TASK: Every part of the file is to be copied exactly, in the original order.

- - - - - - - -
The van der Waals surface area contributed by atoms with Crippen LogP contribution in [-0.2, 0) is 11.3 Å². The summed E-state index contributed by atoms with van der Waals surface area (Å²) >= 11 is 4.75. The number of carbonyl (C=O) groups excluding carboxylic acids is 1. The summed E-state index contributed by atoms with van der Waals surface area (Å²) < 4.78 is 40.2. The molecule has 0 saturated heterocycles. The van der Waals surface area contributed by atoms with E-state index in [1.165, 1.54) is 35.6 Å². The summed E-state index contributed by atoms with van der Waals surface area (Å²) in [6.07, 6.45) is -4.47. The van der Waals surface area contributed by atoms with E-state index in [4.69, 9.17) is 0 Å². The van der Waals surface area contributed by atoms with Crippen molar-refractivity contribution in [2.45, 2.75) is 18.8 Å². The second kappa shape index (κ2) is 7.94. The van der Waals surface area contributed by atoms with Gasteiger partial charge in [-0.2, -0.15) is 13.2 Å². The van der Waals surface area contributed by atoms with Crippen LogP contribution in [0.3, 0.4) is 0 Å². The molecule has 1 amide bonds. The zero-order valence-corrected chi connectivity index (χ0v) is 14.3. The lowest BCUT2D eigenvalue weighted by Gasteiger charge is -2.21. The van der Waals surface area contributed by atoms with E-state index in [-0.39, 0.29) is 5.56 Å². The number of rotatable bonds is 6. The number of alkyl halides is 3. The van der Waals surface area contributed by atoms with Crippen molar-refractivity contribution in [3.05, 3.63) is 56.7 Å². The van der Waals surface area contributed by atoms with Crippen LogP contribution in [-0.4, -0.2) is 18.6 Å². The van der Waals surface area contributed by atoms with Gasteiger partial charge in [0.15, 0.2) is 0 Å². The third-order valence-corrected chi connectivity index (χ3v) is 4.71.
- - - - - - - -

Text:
The van der Waals surface area contributed by atoms with Crippen LogP contribution in [-0.2, 0) is 11.3 Å². The summed E-state index contributed by atoms with van der Waals surface area (Å²) >= 11 is 4.75. The number of carbonyl (C=O) groups excluding carboxylic acids is 1. The summed E-state index contributed by atoms with van der Waals surface area (Å²) < 4.78 is 40.2. The molecule has 0 saturated heterocycles. The van der Waals surface area contributed by atoms with E-state index in [1.165, 1.54) is 35.6 Å². The summed E-state index contributed by atoms with van der Waals surface area (Å²) in [6.07, 6.45) is -4.47. The van der Waals surface area contributed by atoms with E-state index in [4.69, 9.17) is 0 Å². The van der Waals surface area contributed by atoms with Crippen molar-refractivity contribution in [2.45, 2.75) is 18.8 Å². The second kappa shape index (κ2) is 7.94. The van der Waals surface area contributed by atoms with Gasteiger partial charge in [-0.2, -0.15) is 13.2 Å². The van der Waals surface area contributed by atoms with Crippen LogP contribution in [0.3, 0.4) is 0 Å². The molecule has 1 amide bonds. The zero-order valence-corrected chi connectivity index (χ0v) is 14.3. The lowest BCUT2D eigenvalue weighted by Gasteiger charge is -2.21. The van der Waals surface area contributed by atoms with E-state index in [-0.39, 0.29) is 5.56 Å². The number of rotatable bonds is 6. The number of alkyl halides is 3. The van der Waals surface area contributed by atoms with Crippen molar-refractivity contribution in [3.05, 3.63) is 56.7 Å². The van der Waals surface area contributed by atoms with Crippen LogP contribution in [-0.4, -0.2) is 18.6 Å². The van der Waals surface area contributed by atoms with Gasteiger partial charge in [0.15, 0.2) is 0 Å². The third-order valence-corrected chi connectivity index (χ3v) is 4.71.